HARRISBURG, Pa. (WHTM) — Police are getting an extra set of eyes to find victims of violence and human trafficking.
More than 100 Capitol Area Transit drivers, operators, and dispatchers are learning how they can help victims of human trafficking, an issue the YWCA of Greater Harrisburg says is going on everywhere, including here in Harrisburg.
“We have to problem solve and figure out how we can get this victim here safely,” said Rhonda Hendrickson, Vice President of Programs at the YWCA. Last year, the YWCA helped more than 4,000 victims of domestic violence, sexual assault, and human trafficking. They say Harrisburg is a problem area, as thousands of cars pass through central Pennsylvania daily.
“These things are happening here. We really have to educate ourselves and the community members about what to look for,” said Hendrickson.
Educating people like CAT employees.
“I did have a situation that a lady did run up to the bus and did want to get on, but this has been 10 years ago at least. I did let her on, closed the door, and kept moving,” CAT bus driver Anthony Green said.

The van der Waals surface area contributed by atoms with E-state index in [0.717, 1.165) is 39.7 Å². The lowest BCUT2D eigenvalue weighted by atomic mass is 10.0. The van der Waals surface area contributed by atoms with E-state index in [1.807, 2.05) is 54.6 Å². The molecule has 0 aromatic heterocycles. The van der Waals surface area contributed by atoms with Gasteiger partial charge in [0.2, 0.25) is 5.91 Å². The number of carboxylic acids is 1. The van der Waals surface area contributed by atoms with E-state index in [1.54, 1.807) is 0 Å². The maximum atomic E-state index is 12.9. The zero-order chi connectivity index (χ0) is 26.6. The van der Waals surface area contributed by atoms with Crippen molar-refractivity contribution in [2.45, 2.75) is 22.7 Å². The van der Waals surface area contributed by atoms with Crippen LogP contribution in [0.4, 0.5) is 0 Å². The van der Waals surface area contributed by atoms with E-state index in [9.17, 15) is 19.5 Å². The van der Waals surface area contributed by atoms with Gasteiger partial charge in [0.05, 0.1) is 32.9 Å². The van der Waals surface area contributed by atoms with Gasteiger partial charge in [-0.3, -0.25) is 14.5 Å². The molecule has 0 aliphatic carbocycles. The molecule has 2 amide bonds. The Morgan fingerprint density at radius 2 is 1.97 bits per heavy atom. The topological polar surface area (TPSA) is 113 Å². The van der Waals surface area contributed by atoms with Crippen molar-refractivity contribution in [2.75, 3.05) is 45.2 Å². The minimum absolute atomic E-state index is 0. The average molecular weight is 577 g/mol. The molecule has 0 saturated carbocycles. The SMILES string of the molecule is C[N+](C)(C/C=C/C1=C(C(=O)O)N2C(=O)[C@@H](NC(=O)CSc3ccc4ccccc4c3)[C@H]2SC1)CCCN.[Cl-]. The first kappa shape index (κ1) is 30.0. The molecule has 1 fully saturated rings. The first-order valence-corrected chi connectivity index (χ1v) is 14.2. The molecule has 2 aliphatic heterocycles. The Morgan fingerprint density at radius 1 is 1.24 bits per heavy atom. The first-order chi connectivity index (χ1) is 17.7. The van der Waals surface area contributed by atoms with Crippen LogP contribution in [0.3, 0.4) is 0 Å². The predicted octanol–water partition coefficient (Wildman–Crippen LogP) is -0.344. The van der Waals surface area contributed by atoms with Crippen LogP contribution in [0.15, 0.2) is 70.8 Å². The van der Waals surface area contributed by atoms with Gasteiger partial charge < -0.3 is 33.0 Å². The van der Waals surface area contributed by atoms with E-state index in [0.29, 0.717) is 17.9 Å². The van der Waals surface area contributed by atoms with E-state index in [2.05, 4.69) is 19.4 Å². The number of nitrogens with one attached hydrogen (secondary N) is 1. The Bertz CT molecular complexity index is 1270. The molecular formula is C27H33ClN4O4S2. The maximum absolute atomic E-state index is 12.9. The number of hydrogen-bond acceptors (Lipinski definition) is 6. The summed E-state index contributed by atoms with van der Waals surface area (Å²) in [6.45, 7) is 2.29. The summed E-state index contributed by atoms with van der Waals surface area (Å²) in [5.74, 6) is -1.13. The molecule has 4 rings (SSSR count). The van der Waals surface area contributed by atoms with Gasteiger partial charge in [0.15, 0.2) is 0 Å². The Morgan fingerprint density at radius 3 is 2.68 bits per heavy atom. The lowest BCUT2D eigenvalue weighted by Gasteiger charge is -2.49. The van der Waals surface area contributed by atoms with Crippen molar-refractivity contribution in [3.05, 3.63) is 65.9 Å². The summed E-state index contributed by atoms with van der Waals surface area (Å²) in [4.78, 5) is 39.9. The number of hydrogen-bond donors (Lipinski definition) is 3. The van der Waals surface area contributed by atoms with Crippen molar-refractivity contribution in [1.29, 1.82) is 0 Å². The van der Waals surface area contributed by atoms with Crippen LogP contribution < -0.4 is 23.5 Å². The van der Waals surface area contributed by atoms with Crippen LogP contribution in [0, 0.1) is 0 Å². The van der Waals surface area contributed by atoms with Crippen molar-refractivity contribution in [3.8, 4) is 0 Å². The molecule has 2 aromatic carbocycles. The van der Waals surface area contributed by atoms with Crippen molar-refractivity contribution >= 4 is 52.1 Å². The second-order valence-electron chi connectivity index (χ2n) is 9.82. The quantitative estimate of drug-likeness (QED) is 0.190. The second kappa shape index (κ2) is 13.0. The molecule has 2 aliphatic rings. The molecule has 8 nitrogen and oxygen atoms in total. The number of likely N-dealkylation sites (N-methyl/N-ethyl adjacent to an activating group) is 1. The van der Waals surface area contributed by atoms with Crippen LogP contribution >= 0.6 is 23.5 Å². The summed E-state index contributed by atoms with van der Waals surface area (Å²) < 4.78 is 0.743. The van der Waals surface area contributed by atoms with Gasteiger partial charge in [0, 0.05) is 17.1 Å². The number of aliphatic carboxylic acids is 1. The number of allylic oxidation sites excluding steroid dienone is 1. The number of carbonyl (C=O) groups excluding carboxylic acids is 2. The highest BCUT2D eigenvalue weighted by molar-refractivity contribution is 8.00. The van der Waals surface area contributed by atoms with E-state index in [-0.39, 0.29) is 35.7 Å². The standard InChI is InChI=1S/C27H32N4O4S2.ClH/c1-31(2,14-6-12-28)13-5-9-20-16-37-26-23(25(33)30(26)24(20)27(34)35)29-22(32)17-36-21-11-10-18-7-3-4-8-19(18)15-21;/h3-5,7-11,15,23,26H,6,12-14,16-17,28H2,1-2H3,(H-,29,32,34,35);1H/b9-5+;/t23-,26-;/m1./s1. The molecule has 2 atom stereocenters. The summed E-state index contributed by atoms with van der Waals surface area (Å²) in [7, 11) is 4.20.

If drivers see a suspicious situation or are approached by a victim, they will call a dispatcher who will send a supervisor or the police.
“We’re not putting on our superhero costumes and going and stopping it. We’re following the basic rules that keep the employees involved safe but also address the problem,” CAT General Manager Tom Reynolds said.
The new training is part of an anti-violence campaign with the YWCA as well as a campaign by PennDOT to fight human trafficking.
“We see stuff that everybody else doesn’t see. We are in places where there’s probably a lot going on that we didn’t know, but now we do,” Green said.
The employees are also learning how to spot missing or runaway children at areas like malls and transit centers. Officials say they are often targeted as victims of human trafficking.
“There’s always a potential for trouble in some nature. For the people that want to see future victims that they can bring into the human trafficking area, that’s where they will look for them,” said Reynolds.
Buses will get Safe Places stickers in the coming weeks.